The container on that corner of the sidewalk, however, is looking fantastic.  Supertunia® Vista Bubblegum and Littletunia Sweet Sherbet Petunias are flowering like crazy.  Summerific 'Summer Storm' Hibiscus has really taken off in the last few weeks.  I was afraid Supertunia® Vista Bubblegum was going to overwhelm it, but Summerific 'Summer Storm' has made a comeback.  I love the dark color of the older foliage contrasted with the light green new growth.  I can't wait for the huge pink blooms!  

The front of the porch is also coming along nicely.  The bed to the left of the steps (left photo) has daylilies blooming and the Goldsturm black-eyed Susan's are just starting to pop.  The next time I take photos they should look great. The containers by the front steps are OK, nothing to write home about, yet.  The bed to the right of the stairs (right photo) is also getting some good color.  I don't love it yet.  I'm not sure why.  I'll have to see if I can put my finger on why...

 The hostas are suffering a bit with the heat and drought, but really the bed looks good - all things considered.

The 'Limelight' bed is still looking good, although 'Limelight' is suffering.  They just need more moisture than I'm willing to give them.  They don't look horrible, but the dry and hot conditions along with the "natural pruning" supplied by deer this spring have conspired to leave the plants quite short.  They definitely aren't what they usually are.  On the other hand, Supertunia® Vista Bubblegum and Illusion® Emerald Lace Ipomoea are doing fantastic, as is Zahara Fire.  One of the fun things about Supertunia® Vista Bubblegum is that if it encounters a plant that is a bit taller than it is, she will "climb" the other plant. She isn't truly a climber, but she will kind of creep over other plants.  The past two weeks of heat and dry have  Señorita Rosalita® looking Ok, but not great.  She seems to need more water than most of my other plants.  I still love her, but the dry weather has been a bit hard on her.  I think Karl Foerster Calamagrostis is a fantastic plant. I've come to appreciate it even more lately.  If you want movement in your garden, this is a great plant to provide it.  I'm not sure I really like where I placed the plant, but I do love how he looks.  I'm starting to contemplate ways to get better impact from the plants I have.  I think a row of them at the back of a bed, might be really interesting.  Maybe I'll try that in one or two of the beds along the porch...

 The veggie garden is doing well enough.  We did get an electric fence installed to protect it from critters.  Basically we are safeguarding the sweet corn from deer and those master marauders - raccoons.  It's easier to install it around the entire garden rather than just the corn.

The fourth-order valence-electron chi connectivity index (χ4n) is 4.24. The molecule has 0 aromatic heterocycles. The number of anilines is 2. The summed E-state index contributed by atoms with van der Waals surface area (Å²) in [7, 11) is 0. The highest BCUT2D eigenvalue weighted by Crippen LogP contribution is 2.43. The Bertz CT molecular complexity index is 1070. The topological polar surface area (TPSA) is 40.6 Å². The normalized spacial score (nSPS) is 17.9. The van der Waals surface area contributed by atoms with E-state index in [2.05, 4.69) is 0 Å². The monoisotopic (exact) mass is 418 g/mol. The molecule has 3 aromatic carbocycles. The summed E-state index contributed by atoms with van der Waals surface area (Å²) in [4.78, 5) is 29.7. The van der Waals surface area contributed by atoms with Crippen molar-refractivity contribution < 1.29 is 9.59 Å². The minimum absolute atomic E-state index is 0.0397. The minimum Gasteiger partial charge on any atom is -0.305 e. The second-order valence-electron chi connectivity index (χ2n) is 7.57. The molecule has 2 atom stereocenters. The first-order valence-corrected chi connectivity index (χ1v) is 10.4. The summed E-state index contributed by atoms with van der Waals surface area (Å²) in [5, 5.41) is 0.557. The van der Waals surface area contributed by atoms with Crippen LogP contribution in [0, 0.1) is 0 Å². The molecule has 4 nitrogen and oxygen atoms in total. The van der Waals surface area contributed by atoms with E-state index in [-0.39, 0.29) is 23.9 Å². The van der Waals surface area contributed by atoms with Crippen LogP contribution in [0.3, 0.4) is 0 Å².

The hanging baskets around the porch are looking good and filling out.  I took this batch of photos early in the morning when the sun was just up.  I'm beginning to understand why photographers really love early morning light.

Here are a few other containers scattered around the porch.  On the left is Coffee Cups Colocasia.  The middle photos shows Sunpatiens along with the new Senorita Blanca.  This spot gets around 6 hours of sun a day, so it qualifies for full sun, while the rest of the porch would have to be considered shade.  The host on the right, is till looking good also.

The containers on the back deck are growing and looking good.  The two I show here (middle and right) are, as you can tell, up against the house.  They get blasted by all afternoon sun that bounced off of the house and reflects even more heat.  With our extreme heat, breezy conditions and low humidity (we are usually quite humid in summer, with the drought not so much this year) they suffer a bit.  In fact, the Senorita Blanca Cleome (left photo) and ColorBlaze® Marooned coleus wilt in the afternoon, despite having moisture in their containers.  They simply cannot take up enough moisture to replace what they are losing.  They bounce back quickly, but that is tough on plants.  The Luscious® Berry Blend and Luscious® Pina Colada Lantana in these containers have no such problems.  They are just much less water needy than the other two plants.

I have noticed that Senorita Blanca uses a lot of water. It is a larger plant (see it in the thee containers in the middle photo), so that is one reason it needs more water, but I think it just also uses more water.  These three containers dry out more quickly than the other similar sized ones near them.  Still the planters look really great and are holding their own with our challenging conditions.  I do have to water every day though!  Those masses of bright yellow you see?  They are Superbells® Lemon Slice Calibrachoa which continue to perform like a champ!  Scroll down to the previous batch of photos to see a close up of her yellow and white striped flowers.  So cheerful!


Here are a few highlight plants for this week. ColorBlaze® Marooned coleus.  Here it is a burgundy red color, but the photo doesn't capture the true color.  This is a deep, velvety burgundy-black.  Really a beautiful color and an excellent, densely branched plant.  On the right is one of my favorite new plants, Blue My Mind Evolvulus.  Yes, that photo is true to color, at least on my computer screen.  The plant has true blue flowers!  Southern gardeners are most likely to already be familiar with Evolvulus, but other gardeners might not know this plant.  It is heat tolerant and will bloom all summer, with those fabulously colored flowers.  The new Blue My Mind has better branching, larger flowers and more flowers.  The blossoms do close at night, but WOW.  Wonderful.  Every plant I have is doing great.